“I like that too,” says Henry.

“I mean,” Jessica says, chuckling, “one morning this summer Robbie and I came climbing and I couldn’t get this one climb. Robbie got it after a while. Then the next week we came to pick the kids up and Henry took us over to the same climb and asked if we’d watch him do it, and he just flew up.” Henry smiles proudly.

“When kids are little, you’re always trying to get them to keep up with you. But here, the tables have turned, and I watch them I see what they do and think, ‘I can do that.’ It’s a really cool way to see visibly the growth of the kids.” Jessica says.

When asked what he likes most about climbing Henry says, “I like what you feel when 

you finish a climb, how accomplished you feel.”

“I like that I get to see my Mommy and Daddy when I’m doing it,” Rose says.

“I like the top-rope wall,” Peter says, “I like that you can go higher. 

Both Peter and Henry have a fear of heights. 

“Before I did climbing I had a fear of heights, and I still have a fear of heights, but now that I have climbing it’s less so.” Henry says. 

Peter, who’s favorite part of climbing now is getting to the highest point in the gym, adds “I had less of a fear of heights, but definitely a fear, but now it’s much lower.”

“Even in non-climbing environments the fear is less.” Jessica confirms.

“None of them were getting more than a few feet off the ground when they started,” Robert says, “but now they can get to the top of the top out boulder.”

“All of the kids have made so much progress,” Jessica agrees. “It’s so neat to see them do things that they absolutely could not have done when they started.”

Now, with over a year of climbing under their belts, Henry, Peter, and Rose have become strong climbers and core members of the ASCEND youth team culture. [Check out Maggie & Nate's blog to read more about the young people shaping ASCEND's youth movement].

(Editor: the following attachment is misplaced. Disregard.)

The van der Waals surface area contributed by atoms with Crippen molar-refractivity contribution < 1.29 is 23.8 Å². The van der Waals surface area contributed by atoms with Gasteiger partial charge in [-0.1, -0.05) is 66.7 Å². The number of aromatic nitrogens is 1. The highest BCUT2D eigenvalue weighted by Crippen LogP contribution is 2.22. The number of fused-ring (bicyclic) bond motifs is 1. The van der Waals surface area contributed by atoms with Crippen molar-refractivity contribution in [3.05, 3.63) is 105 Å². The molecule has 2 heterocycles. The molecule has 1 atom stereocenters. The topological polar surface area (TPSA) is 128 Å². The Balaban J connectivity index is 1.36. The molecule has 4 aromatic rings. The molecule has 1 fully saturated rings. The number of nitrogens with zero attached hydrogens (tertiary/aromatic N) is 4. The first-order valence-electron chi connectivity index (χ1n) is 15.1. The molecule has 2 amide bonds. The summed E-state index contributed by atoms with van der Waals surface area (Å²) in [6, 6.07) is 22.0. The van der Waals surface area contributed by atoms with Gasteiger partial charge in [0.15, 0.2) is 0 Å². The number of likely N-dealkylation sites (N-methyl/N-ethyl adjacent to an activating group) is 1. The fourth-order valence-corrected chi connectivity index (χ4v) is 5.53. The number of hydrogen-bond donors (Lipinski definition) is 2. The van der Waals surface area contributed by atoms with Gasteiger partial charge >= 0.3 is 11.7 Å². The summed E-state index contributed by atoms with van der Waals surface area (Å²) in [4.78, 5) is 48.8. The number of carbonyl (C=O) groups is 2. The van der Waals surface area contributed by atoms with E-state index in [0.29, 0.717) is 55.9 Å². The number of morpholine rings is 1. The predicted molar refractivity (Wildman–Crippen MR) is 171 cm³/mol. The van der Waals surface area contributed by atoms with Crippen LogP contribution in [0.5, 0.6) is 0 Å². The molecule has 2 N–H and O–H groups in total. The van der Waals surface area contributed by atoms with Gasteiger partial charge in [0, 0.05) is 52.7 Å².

“I like people showing what I can climb. Sharing the climbing.” Peter says.

“You get a social skill from talking to other people,” Rose says, “from telling people what you did, and from telling yourself what you did.”

“They get self-confidence.” Jessica agrees.

“Some of the climbs are easy” Rose says, “and some are hard. There’s so many things that feel so different. I like the different colors, and there are so many different shapes. Otherwise it would feel the same, but it’s so different.”

“I like that it’s a good workout, getting stronger is important,” Robert adds, “but there’s a lot of technique to learn, which makes it more interesting, and as you learn technique you can  see rapid progress.”

“I love all of the games that the coaches come up with to help the kids work one different aspects of climbing.” Jessica says.

“I like that the climbing team gives away the awards!” Rose says.

“I like that too.” Jessica agrees.

“I like how there are so many V0s and V1s, and some are easier and some are harder, so it feels different.” Rose says. 

“In so many ways, it’s a great place to be. People are so friendly.” Jessica concludes. 

“Everyone is so friendly,” Henry adds “if it’s your first time, everybody wants to help you out.”

“We’ve also enjoyed coming to non-climbing activities,” Jessica continues, “the youth team party, to watch the competitions. I think we all feel comfortable here. It’s not a parents' or a kids' place. We walk in and we all say, ‘oh, this is our place.’”